On a personal note, in spite of this latest family crisis, my sons Tommy and Evan are doing very well. Evan is playing in several local San Diego bands and working hard teaching music at the Boys and Girls Club in Carlsbad. Tommy has graduated from UC Berkeley and is now living in Oaxaca, Mexico, teaching English and Music to students at the Liberty Language School. Both of my boys are healthy and thriving and I couldnt be more proud of them.
 
Thank you again for all of your wonderful emails and words of encouragement during this difficult time in my life. I can win this battle with cancer. I have done it once and I will do it again! I have cancer. Cancer DOES NOT HAVE ME. Sending boatloads of love, strength, and white light to you in your own struggles!
 
Big Love and Gratitude,
 
Candye

Wednesday, February 01, 2012

"Pro-Life" Hypocrites Scuttle Breast Exams

I learned today that the Susan G. Komen for the Cure Foundation has caved to right-wing pressure and stopped funding breast cancer screenings for poor women at Planned Parenthood facilities. Emergency donations are being solicited to make up the difference. I'm making one and you can too by following this link: http://www.ppaction.org/site/R?i=iDnLeoWaBzM-bbIlJZ-uIQ

Follow-up: After several days of widespread protest, Komen reversed its decision:


Dear Eric,

Today, the Susan G. Komen for the Cure Foundation announced that it will continue to make grant funds for breast health and education available to Planned Parenthood health centers.

It's terrific news, and we are gratified that Planned Parenthood's partnership with the Susan G. Komen for the Cure Foundation will continue to make this care available to women in need. We are also grateful for the simply astonishing outpouring of support for women's health this week.

In the past few days, millions of Americans have rededicated themselves to protecting women's health and expanding access to lifesaving breast cancer screenings to every woman. This compassionate outcry of support for those most in need rose above political, ideological, and cultural divides, and will surely be recognized as one of our nation's better moments during a contentious political time. I am so proud and so grateful for each and every person who has contributed to elevating the importance of breast cancer prevention for so many women in need.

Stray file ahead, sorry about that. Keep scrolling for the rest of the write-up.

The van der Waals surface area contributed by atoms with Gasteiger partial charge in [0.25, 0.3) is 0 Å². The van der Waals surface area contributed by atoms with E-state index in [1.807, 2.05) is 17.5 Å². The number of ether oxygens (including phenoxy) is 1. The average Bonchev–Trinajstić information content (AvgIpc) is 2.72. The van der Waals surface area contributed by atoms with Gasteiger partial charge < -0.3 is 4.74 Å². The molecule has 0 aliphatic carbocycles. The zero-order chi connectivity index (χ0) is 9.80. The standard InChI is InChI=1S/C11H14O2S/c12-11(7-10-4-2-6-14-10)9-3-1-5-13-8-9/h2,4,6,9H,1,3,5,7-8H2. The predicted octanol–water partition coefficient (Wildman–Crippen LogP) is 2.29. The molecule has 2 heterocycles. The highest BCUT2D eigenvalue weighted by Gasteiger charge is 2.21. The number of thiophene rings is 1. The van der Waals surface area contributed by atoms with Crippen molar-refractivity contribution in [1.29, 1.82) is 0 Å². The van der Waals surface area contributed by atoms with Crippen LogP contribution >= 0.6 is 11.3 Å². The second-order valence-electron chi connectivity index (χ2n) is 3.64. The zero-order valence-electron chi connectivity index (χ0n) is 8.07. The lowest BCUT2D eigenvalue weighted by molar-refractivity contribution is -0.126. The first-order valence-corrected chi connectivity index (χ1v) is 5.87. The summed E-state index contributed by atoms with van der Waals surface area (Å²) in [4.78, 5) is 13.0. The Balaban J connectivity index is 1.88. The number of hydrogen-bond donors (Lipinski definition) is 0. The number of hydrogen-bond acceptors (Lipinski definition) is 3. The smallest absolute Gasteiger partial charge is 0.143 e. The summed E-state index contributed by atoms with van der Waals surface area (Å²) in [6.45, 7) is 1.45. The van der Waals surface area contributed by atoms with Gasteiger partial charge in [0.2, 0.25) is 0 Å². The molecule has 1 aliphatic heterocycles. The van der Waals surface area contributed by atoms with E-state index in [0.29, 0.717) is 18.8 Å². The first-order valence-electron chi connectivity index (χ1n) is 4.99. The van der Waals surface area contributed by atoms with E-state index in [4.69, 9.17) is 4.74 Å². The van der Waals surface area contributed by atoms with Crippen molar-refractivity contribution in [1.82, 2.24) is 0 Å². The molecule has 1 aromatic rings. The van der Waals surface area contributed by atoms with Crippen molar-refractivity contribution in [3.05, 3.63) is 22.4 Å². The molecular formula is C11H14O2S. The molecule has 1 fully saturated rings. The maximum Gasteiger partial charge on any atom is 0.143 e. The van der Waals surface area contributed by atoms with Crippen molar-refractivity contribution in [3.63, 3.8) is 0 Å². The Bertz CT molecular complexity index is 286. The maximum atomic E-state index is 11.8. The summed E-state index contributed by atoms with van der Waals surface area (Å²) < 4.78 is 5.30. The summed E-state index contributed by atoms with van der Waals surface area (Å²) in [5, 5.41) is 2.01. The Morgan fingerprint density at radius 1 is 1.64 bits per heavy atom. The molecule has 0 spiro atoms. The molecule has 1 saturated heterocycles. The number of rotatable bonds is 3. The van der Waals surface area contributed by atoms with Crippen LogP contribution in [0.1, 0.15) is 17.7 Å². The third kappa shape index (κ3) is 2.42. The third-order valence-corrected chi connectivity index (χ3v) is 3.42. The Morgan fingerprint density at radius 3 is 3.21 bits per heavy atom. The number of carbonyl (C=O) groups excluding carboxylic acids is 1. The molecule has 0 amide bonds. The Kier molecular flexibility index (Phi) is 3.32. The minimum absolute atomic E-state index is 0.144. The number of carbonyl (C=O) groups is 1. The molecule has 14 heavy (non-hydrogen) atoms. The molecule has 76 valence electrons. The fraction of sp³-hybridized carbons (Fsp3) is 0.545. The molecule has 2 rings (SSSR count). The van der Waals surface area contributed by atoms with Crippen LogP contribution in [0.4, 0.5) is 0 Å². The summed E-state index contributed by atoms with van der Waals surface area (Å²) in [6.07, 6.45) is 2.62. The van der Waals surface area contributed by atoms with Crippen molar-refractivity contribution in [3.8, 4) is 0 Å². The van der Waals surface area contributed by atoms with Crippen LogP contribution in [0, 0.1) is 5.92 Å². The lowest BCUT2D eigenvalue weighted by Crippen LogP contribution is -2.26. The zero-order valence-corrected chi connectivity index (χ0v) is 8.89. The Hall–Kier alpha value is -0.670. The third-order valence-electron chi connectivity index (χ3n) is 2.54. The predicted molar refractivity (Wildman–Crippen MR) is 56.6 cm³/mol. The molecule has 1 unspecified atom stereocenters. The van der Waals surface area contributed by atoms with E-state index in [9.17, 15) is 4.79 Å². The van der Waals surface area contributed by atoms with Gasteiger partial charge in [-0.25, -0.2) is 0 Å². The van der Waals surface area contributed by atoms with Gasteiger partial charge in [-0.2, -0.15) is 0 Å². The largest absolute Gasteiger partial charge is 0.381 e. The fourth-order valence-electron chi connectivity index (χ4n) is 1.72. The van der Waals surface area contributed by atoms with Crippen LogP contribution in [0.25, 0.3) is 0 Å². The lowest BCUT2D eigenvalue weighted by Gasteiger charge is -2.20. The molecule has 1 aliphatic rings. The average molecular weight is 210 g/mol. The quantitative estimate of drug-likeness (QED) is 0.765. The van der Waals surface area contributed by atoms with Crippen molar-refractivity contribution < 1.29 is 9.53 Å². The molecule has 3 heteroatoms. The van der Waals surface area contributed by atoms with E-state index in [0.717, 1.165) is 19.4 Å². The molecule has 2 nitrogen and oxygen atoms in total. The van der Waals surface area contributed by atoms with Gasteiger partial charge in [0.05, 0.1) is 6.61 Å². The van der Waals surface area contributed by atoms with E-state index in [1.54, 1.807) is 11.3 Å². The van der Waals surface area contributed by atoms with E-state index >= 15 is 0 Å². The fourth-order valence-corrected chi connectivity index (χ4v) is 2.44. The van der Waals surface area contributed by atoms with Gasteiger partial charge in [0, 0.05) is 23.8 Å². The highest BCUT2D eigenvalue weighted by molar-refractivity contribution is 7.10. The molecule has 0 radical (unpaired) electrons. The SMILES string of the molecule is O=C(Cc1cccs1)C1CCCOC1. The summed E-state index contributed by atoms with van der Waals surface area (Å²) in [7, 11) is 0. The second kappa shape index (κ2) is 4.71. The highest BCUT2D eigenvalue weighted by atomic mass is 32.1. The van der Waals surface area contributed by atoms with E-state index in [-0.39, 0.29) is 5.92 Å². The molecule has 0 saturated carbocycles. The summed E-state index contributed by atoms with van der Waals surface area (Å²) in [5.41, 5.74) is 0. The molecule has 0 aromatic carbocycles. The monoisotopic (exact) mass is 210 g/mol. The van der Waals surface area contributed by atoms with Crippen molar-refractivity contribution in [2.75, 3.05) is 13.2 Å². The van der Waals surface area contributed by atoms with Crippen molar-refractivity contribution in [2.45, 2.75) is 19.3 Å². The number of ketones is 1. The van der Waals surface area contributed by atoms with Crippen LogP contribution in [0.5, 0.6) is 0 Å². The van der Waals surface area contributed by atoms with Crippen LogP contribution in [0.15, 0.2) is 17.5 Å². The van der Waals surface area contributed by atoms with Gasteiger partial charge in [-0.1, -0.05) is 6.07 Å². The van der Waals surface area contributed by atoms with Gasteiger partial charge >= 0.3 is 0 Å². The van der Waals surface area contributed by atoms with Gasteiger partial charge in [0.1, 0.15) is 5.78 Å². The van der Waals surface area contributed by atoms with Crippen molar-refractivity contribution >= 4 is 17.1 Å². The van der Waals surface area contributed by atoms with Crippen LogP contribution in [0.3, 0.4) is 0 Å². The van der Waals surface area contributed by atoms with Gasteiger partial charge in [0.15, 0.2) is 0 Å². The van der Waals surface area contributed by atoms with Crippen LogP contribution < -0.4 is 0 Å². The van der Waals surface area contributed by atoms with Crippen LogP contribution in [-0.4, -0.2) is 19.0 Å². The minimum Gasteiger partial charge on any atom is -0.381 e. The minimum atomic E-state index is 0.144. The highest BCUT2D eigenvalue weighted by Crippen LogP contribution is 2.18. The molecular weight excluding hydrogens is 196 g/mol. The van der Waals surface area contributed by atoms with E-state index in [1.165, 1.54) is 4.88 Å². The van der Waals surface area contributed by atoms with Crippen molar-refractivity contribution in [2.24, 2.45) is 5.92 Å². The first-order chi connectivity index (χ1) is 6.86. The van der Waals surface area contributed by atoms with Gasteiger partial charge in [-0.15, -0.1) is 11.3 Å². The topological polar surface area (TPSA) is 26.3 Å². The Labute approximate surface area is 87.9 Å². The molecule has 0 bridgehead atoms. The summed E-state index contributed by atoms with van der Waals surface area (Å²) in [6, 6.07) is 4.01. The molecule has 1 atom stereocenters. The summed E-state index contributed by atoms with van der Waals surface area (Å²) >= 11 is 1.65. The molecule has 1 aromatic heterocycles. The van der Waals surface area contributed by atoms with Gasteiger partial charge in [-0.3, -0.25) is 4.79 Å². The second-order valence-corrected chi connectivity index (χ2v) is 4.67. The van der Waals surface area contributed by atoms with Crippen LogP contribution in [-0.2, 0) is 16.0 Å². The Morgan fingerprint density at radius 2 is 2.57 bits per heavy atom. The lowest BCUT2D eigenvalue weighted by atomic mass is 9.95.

Over the last three days, Planned Parenthood Federation of America's Breast Health Fund has received more than $3 million from thousands of people across the country. Every dollar we received for this fund will go directly to breast exams and diagnostic services, as well as breast health outreach and education so that more women can receive this critical care.

Our first priority is to fill any gaps in service in the 19 communities where Komen Foundation grants support Planned Parenthood health centers' breast care programs. The extraordinary generosity will also allow us to help expand Planned Parenthood breast health services nationwide far beyond what we ever thought possible. Planned Parenthood provides nearly 750,000 clinical breast exams each year at health centers across the country, but we know there are hundreds of thousands of women who need these services but still don't have access to them. The Planned Parenthood Breast Health Fund will enable us to reach these women and ensure they have access to affordable, quality clinical breast exams.